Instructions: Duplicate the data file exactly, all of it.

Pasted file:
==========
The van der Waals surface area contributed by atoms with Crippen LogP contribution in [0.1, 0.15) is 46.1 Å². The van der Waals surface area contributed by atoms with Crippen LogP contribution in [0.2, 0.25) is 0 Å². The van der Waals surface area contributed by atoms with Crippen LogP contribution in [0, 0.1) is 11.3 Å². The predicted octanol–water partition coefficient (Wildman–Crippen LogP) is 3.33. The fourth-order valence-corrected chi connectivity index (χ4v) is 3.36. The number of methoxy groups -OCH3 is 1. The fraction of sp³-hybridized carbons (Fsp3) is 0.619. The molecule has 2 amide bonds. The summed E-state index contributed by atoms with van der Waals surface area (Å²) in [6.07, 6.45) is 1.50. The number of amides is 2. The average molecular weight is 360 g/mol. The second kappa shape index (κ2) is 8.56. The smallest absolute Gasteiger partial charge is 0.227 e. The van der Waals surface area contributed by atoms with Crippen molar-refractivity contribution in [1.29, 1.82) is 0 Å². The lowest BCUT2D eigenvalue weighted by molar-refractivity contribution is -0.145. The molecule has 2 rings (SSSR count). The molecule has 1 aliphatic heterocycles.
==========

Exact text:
The van der Waals surface area contributed by atoms with Crippen LogP contribution in [0.1, 0.15) is 46.1 Å². The van der Waals surface area contributed by atoms with Crippen LogP contribution in [0.2, 0.25) is 0 Å². The van der Waals surface area contributed by atoms with Crippen LogP contribution in [0, 0.1) is 11.3 Å². The predicted octanol–water partition coefficient (Wildman–Crippen LogP) is 3.33. The fourth-order valence-corrected chi connectivity index (χ4v) is 3.36. The number of methoxy groups -OCH3 is 1. The fraction of sp³-hybridized carbons (Fsp3) is 0.619. The molecule has 2 amide bonds. The summed E-state index contributed by atoms with van der Waals surface area (Å²) in [6.07, 6.45) is 1.50. The number of amides is 2. The average molecular weight is 360 g/mol. The second kappa shape index (κ2) is 8.56. The smallest absolute Gasteiger partial charge is 0.227 e. The van der Waals surface area contributed by atoms with Crippen molar-refractivity contribution in [1.29, 1.82) is 0 Å². The lowest BCUT2D eigenvalue weighted by molar-refractivity contribution is -0.145. The molecule has 2 rings (SSSR count). The molecule has 1 aliphatic heterocycles.